Osmund does not weary the reader with tiresome repetition of the earlier book's details; rather, she accomplishes these reminders subtly in conversations between characters.
Marie is the female protagonist of both books. An unusual background presents us with a well-educated single woman in her mid-twenties with her own business, living in the growing post-war economy. The time period is well researched and replicated by the author, and the reader is comfortably introduced to the issue of bi-racial identity.
Civil rights, gender roles and political postures are carefully, realistically and sensitively present in this story. Marie grows through each experience her new family has offered. This novel could well fit into a "coming of age" literature syllabus for young adults.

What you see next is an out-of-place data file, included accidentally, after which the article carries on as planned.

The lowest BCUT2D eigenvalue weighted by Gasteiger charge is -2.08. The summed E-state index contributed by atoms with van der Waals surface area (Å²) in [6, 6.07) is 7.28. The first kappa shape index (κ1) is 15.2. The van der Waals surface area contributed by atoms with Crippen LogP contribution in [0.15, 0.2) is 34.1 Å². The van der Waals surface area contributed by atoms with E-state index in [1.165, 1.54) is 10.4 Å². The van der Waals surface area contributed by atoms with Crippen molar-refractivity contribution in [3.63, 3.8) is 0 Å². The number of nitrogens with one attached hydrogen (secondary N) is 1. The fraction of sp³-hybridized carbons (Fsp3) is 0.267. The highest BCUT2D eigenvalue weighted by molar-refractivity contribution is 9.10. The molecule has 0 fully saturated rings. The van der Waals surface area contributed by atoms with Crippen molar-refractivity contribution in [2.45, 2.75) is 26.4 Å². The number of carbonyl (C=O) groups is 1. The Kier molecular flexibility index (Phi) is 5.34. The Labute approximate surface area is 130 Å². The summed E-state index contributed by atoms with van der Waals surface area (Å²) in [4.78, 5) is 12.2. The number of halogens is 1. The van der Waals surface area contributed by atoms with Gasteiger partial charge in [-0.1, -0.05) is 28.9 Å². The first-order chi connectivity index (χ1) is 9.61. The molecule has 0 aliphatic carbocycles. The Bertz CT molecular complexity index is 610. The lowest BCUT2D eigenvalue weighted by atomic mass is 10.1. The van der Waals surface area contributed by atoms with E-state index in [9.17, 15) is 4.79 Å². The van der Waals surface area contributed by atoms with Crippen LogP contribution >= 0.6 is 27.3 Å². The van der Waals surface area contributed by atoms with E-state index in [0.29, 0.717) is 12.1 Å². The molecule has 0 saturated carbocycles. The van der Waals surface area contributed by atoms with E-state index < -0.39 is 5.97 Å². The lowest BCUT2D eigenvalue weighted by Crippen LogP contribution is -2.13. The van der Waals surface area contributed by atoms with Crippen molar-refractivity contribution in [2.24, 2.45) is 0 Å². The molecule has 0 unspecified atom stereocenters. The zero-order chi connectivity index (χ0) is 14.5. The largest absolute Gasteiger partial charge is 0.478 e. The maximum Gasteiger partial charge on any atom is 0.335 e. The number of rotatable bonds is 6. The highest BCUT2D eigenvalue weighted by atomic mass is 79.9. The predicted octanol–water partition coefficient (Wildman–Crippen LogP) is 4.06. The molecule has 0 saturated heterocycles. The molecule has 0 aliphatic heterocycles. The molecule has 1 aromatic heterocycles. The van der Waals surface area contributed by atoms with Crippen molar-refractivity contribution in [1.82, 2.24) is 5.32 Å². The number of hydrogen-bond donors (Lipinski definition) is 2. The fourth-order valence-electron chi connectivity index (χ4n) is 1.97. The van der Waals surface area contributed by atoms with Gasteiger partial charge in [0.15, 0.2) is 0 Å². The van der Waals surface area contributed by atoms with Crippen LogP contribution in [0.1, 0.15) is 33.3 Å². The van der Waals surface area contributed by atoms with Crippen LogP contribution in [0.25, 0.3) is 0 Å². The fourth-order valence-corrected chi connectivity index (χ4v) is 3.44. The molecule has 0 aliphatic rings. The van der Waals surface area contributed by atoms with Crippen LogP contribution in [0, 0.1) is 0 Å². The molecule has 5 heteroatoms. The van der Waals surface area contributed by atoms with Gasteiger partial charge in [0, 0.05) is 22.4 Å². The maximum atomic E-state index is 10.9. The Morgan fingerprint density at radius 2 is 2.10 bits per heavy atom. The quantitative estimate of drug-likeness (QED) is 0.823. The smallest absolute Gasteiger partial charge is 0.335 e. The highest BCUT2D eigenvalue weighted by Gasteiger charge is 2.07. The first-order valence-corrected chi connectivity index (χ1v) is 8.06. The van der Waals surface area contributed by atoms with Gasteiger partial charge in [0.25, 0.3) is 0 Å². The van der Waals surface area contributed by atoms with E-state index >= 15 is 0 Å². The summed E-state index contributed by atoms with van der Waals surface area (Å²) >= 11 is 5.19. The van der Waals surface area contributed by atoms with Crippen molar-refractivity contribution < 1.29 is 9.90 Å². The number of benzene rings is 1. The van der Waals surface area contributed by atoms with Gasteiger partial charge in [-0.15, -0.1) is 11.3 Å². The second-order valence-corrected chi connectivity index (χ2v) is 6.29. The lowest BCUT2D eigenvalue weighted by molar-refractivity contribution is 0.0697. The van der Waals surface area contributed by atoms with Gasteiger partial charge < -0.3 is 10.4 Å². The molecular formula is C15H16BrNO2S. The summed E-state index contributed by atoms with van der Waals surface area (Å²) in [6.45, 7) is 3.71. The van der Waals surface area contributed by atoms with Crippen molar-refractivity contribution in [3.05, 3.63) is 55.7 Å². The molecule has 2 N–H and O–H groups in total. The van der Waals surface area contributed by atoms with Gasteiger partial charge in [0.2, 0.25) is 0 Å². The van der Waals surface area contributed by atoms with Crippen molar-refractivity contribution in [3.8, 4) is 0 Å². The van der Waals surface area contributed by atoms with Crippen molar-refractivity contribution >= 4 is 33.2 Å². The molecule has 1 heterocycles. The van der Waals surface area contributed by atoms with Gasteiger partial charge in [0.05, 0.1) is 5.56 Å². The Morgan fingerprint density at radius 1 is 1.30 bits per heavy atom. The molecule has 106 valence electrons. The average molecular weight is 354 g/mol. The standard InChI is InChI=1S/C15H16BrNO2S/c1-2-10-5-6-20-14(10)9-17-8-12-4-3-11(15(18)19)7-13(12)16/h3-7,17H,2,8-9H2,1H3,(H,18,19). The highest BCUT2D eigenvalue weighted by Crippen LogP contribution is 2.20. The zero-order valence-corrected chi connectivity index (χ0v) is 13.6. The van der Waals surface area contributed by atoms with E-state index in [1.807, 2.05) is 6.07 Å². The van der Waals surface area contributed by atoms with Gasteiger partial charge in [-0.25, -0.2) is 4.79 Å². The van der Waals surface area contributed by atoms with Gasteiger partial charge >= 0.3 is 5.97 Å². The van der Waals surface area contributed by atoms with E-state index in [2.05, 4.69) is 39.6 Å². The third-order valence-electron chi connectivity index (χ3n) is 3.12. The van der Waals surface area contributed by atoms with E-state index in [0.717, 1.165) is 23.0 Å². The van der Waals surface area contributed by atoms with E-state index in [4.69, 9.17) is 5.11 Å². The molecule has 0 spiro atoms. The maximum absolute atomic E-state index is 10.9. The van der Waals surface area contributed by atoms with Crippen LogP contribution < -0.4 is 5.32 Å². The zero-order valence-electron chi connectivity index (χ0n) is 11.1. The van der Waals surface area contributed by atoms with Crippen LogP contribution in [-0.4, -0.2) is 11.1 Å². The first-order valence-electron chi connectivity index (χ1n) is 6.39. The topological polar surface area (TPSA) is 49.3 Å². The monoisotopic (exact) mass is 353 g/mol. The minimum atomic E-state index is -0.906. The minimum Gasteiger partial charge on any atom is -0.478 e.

I unequivocally recommend this author's books for young teens and adults who want to learn more about the American life in the mid-twentieth century. There is something for every age to clarify in this story. Introspective thoughts cannot help but surface after following Marie along her path.
Five stars for content, style and value.